Tiamat haven't really had it easy. They were one of the first bands to realise the blatantly obvious fact that black metal was nothing more than the bastard son of Goth, and had a very limited appeal. Whatever people may say about Goth, black metal is never going to appeal to much more than rebellious teenagers who want to shock their parents. As a result, Tiamat started edging towards Goth in the early '90s. They had one huge problem, their English wasn't very good and, instead of sticking to their native tongue, like Lacrimosa have done, they tried and failed to compete with English bands like My Dying Bride and Paradise Lost. Their writing was, at times, so bad that the songs would have suited Spinal Tap better than any self-respecting Goth band.
However, that was then, this is now, and things have changed for the better. One look at this CD single, with its mock movie poster artwork shows that, at the very least, they've acquired some style. The first and last tracks are edits of the title song, and they scream Sisters of Mercy - the chugging power-chords, the sharp keys, the tight drumbeat, the growling, repetitive vocals and the full blast female vox. This would fit quite snuggly onto "Vision Thing". It's totally unoriginal, but nicely done.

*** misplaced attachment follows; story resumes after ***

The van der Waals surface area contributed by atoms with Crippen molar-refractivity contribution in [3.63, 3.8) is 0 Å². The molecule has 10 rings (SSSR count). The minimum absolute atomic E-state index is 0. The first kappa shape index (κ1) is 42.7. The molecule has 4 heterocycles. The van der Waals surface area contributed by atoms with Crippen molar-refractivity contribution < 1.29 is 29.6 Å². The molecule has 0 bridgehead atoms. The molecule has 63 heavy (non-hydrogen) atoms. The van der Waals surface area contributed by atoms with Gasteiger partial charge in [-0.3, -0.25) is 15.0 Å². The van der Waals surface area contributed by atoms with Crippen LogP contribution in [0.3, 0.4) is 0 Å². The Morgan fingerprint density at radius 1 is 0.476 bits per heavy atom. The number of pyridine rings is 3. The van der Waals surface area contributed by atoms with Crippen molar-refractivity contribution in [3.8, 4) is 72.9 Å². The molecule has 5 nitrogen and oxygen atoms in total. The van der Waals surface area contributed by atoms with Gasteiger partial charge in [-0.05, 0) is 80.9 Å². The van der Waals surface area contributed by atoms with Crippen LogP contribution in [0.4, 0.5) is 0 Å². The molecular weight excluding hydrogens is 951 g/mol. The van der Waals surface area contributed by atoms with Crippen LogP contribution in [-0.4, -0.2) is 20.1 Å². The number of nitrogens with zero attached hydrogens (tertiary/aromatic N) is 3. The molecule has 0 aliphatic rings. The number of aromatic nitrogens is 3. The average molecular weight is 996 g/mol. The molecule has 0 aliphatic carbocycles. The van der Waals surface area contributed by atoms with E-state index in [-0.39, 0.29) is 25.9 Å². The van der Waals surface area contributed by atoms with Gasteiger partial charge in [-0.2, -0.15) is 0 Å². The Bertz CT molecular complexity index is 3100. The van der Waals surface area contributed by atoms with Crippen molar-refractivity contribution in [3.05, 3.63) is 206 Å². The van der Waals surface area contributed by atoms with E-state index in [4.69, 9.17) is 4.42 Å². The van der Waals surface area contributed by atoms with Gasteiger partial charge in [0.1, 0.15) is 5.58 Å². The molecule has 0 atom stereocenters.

The second track borrows another idea from the Sisters - a slow dark cover of a Rolling Stones track. 'Sympathy for the Devil' was a bit of an obvious choice, but it's a definite grower that replaces the Rawk of the original with a dark moodiness. 'Children of the Underworld' is in danger of throwing them back into the black metal ghetto, but, at the same time, at its heaviest its not that far from the Nephs, and the track switches tempos and styles a few times, from brooding to driving to intense, with even a bit of techno thrown in for good measure. Tiamat have come a long way, and while they do need to work on their originality, this single is a tasty sampler of band to keep an eye on.
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Various - "Voltage II - Electronic Vivisection" (Possessive Blindfold)
Here we go, another PBR compilation also known as a rollercoaster ride. The thing about compilations is that there are usually some absolute turkey. In the case of indus, its that someone is gonna start shouting and continue right through, with no purpose, rhyme or reason.